Unfortunately 2022 had a string of issues facing Britishvolt, including investment money drying up, rampant inflation and the dramatic exit of the company’s largest shareholder and CEO Orral Nadjari. There were also concerns about the company’s accounting practices, as well as its ability to raise funds, with many worried about its future. 

Earlier this month, the company was thrown a lifeline, as it was reported to be the target of two rival rescue bids. Those bids were to be discussed in a board meeting last week, although one of the bidders was deemed unsuitable, while the other was rumoured to be mulling a bid up until January 16. 

For Britishvolt’s management team, the bids were not enough to keep the company afloat. On January 17, the company announced that it would be entering administration and laying off the majority of its 300-strong staff. This is despite one investor telling the BBC, “It’s madness, I have been offering a variety of possible solutions. Falls on deaf ears. It appears, to me, that management wants the company to go into administration. A real shame.”

What’s next for the UK’s battery manufacturing market?

The UK is lagging behind the rest of the developed world when it comes to setting up factories that can manufacture lithium-ion batteries, which are seen as key to the transition to net zero – not just for electric vehicles, but also stationary energy storage. 

Currently there is just one battery plant in the UK, a small site located next to the Nissan factory in Sunderland. That won’t put much of a dent in China’s reported 90% share of the market when it comes to the manufacture of lithium-ion batteries.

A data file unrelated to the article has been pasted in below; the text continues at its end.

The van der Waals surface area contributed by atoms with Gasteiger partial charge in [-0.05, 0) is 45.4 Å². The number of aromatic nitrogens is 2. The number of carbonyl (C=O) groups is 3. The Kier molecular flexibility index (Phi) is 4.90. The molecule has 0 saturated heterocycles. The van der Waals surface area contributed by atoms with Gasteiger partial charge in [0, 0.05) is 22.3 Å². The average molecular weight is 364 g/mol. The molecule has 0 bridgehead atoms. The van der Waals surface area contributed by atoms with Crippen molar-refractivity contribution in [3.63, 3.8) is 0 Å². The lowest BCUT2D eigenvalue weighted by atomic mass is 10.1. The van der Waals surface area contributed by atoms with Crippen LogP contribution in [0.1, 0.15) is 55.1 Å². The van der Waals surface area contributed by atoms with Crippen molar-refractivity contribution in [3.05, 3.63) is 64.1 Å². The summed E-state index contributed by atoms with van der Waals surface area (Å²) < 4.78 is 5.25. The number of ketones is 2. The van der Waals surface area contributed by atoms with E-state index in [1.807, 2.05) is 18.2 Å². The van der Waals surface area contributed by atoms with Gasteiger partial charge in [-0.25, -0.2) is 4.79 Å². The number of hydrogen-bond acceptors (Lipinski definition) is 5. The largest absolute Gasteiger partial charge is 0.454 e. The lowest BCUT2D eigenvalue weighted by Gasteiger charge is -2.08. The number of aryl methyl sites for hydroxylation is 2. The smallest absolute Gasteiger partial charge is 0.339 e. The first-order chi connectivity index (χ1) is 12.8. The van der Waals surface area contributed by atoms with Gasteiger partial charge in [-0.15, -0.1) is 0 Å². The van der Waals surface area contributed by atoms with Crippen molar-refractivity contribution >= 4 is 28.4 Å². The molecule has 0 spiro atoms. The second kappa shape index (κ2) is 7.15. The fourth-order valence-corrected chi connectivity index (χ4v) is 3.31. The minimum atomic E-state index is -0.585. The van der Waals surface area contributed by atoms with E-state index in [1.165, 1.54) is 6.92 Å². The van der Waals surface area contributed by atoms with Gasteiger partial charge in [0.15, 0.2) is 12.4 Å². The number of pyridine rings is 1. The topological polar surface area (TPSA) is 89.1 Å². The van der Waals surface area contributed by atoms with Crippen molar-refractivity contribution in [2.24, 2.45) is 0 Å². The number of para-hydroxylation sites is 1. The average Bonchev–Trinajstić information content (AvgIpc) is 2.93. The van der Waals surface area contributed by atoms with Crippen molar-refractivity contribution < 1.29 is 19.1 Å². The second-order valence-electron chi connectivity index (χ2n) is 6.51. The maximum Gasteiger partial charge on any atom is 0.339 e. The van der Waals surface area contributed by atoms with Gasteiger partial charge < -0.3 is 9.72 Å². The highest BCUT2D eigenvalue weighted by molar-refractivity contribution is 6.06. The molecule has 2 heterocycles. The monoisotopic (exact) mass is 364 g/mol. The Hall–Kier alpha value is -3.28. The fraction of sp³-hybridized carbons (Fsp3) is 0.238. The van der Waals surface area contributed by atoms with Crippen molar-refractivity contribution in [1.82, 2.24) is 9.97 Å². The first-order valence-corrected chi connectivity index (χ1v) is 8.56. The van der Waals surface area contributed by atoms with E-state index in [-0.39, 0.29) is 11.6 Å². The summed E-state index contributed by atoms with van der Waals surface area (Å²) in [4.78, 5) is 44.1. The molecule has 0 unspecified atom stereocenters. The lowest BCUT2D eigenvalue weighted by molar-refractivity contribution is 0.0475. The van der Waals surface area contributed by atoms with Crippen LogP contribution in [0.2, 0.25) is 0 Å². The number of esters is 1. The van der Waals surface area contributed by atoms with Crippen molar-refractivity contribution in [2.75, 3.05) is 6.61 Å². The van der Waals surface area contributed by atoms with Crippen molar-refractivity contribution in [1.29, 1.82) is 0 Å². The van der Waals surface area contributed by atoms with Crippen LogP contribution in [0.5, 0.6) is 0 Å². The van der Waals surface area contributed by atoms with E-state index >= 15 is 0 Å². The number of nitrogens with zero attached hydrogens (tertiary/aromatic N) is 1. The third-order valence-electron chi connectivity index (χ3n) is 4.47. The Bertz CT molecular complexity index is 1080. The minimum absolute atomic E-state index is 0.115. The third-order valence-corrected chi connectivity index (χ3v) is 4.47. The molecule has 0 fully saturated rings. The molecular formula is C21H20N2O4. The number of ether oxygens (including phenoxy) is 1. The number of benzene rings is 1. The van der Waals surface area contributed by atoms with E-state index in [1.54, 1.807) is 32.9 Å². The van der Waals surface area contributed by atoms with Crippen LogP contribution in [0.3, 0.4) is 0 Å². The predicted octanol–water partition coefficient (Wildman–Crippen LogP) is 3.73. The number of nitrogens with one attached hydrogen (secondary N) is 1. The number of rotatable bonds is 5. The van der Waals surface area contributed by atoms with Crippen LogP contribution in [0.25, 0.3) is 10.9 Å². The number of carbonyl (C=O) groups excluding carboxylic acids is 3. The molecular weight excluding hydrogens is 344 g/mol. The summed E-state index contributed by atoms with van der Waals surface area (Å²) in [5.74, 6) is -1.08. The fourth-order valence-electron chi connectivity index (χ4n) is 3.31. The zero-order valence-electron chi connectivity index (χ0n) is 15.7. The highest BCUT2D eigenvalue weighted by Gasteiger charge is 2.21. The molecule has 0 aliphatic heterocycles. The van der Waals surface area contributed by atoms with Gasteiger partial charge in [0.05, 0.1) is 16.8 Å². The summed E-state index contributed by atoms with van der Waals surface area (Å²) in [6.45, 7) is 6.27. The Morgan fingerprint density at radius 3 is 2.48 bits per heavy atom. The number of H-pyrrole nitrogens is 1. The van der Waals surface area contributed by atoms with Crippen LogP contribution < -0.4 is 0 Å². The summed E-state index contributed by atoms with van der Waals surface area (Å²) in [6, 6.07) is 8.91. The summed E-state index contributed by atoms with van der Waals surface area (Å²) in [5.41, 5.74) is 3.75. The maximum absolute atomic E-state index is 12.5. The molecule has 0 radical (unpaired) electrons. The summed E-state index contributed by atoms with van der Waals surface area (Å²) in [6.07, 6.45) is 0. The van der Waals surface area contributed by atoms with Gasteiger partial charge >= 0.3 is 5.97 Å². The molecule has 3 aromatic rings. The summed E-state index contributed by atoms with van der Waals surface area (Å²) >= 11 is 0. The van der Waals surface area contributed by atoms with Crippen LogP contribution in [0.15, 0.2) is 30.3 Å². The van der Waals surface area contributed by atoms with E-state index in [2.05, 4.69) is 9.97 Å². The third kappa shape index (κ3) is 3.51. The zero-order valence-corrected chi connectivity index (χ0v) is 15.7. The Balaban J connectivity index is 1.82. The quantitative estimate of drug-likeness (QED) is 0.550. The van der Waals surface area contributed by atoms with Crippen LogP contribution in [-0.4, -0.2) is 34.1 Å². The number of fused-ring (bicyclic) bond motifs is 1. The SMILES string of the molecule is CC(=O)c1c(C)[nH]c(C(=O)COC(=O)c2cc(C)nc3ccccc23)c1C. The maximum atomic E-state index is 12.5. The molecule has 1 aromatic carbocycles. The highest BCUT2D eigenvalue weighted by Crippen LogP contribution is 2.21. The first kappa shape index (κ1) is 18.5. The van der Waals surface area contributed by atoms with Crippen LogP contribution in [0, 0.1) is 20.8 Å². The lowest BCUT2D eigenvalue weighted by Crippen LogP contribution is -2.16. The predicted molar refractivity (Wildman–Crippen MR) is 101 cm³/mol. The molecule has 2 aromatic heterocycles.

It also compares poorly to other markets around the world. Take the United States, which has its own ‘battery belt’, where more than 15 lithium-ion battery gigafactories or expansions have been announced in the region. The European Union is also off to a good start, with 35 plants planned or already under construction across the continent. 

The UK can’t afford to rely on supplies from elsewhere, however. The former boss of Aston Martin, Dr Andy Palmer, has previously warned the UK Government that at least four gigafactories would be needed in the UK if the country hopes to keep the last remnants of its automotive manufacturing. With Britishvolt entering administration, it is a major casualty to the UK’s plans. 

However, there are some bright spots on the horizon. The West Midlands Gigafactory received approval from a variety of West Midlands authorities in January 2022, while Eurocell was eyeing the UK for its first gigafactory in the region. Unfortunately for that latter project, the company eventually chose a site in The Netherlands, another major blow to the UK’s hopes of having a sizeable share of global lithium-ion production. 

For Britishvolt, it’s possible that the firm’s battery technology and site in Blyth could still have a future, with Dan Hurd, Joint Administrator and Partner at EY, noting that the administrators will be looking at selling either the full business or its assets. With time running out for the UK’s motor manufacturing industry, a new gigafactory will be needed sooner rather than later, and there’s a site in Blyth ready and waiting.